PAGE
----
Motor conquers steam
Large and powerful engines continued to excite our predecessors at The Motor Ship, the April 1963 issue of which led with an item about large tanker propulsion.
It noted that a further contract had been signed for a 100,000dwt tanker, this order being from Bergesen for a ship to be built by Hitachi in Japan and powered by a B&W 12-cylinder 84cm bore engine. Previous ships of this size had opted for 10-cylinder engines. The 12-cylinder option brought the possibility of power outputs of 27,600bhp to this sector, right up to the level of the most powerful steam turbine ships of the time.
Not all tanker deliveries were of such a size, however. Mention was made of the completion of a 52,100dwt vessel in Germany that, despite its technical interest, had gone largely unnoticed. The ship was built at the Schleiker yard in Hamburg, and when that yard ceased operation (yet another familiar story) it was completed by Blohm & Voss. The Sinclair Venezuela was notable for being powered by four medium speed SEMT-Pielstick engines, arranged in pairs, with each pair driving a Kamewa CP propeller. With this propulsion configuration, and a high degree of automation and remote control, the ship was described as “one of the most advanced motor vessels to be built since the War.”
Japanese shipbuilding continued its sharp upward trend, with a report that the country’s export target of 1million gt for 1962-63 had been exceeded by more than 50%. As at February, with nearly two months remaining, the official shipbuilding export order book stood at 1.4million gt; since then the 100,000dwt tanker mentioned above and several other large vessels had been contracted, and it was known that other orders were in the pipeline. The success was attributed to competitive pricing, the existence of trade agreements and the availability of favourable credit facilities. The report concluded that “there are grounds for wondering how long the financial aid given to Japanese shipbuilding can continue on its present basis.”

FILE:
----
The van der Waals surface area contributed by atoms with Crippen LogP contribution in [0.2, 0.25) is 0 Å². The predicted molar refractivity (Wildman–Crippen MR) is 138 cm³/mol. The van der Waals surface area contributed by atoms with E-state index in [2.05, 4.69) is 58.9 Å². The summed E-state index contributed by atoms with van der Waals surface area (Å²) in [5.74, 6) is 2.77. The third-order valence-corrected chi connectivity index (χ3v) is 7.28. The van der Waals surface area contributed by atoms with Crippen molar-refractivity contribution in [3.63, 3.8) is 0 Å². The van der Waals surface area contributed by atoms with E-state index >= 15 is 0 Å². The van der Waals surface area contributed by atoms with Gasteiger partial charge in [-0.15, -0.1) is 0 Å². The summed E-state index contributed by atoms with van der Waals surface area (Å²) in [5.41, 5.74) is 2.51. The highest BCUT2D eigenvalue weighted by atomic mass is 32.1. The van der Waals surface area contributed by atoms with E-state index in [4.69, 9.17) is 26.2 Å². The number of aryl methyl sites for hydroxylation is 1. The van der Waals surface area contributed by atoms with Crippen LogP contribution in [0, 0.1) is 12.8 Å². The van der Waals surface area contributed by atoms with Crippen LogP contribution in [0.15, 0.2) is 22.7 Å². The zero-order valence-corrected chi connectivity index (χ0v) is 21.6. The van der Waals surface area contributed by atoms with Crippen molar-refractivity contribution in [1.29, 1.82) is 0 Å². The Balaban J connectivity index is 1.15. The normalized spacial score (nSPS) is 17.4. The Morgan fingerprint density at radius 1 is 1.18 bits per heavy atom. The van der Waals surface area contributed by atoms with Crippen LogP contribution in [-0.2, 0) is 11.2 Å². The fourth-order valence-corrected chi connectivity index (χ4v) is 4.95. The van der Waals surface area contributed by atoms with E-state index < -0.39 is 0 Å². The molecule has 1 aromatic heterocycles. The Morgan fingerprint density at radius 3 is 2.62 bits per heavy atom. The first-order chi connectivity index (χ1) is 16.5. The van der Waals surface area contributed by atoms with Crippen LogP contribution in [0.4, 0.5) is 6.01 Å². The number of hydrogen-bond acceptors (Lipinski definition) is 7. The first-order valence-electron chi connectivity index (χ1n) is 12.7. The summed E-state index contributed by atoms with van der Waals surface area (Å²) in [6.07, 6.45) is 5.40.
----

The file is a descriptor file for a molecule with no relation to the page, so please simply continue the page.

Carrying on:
The large engine theme continued with an article about the largest British-built marine diesel, a 21,000bhp 10-cylinder B&W poppet-vale unit built by Harland & Wolff. It was destined for an 80,000dwt tanker being built at Thompson in Sunderland for Fred Olsen. But the most interesting feature was the fact that the engine was fitted with a special arrangement for starting and manoeuvring the engine from the ship’s bridge. Remote control of reversing and fuel regulation was enabled by a pair of hydraulic cylinders, and a system of interlocking air valves. A system of lights and switches indicated whether control was from the bridge or on the engine, but the intervention of an engineer in the engine room was still needed in order to swing out the reversing and fuel regulating handles and connect the levers to the hydraulic cylinders.
The quest to improve the operational economy of large engines also continued. A report from Mitsubishi Heavy Industries’ Yokohama shipyard suggested that recent MAN engines built at the yard were attaining up to 5,600 operating hours between overhauls, with low levels of liner and piston ring wear. The original specification for this engine type running on heavy fuel called for 2,500h service intervals, and this had successfully been more than doubled. With over 40,000h claimed as possible for large low speed engines with modern lubrication technology things have obviously advanced over the years.
Finally, five Norwegian companies – Bergen, Brunvoll, De Forenede, Hjelset and Volda – had jointly developed the Normo diesel engine, a four-stroke unit of 625bhp to 1,080bhp at 750/900rpm in six or eight cylinder versions. It was of fabricated construction, and developed from a Bergen design.
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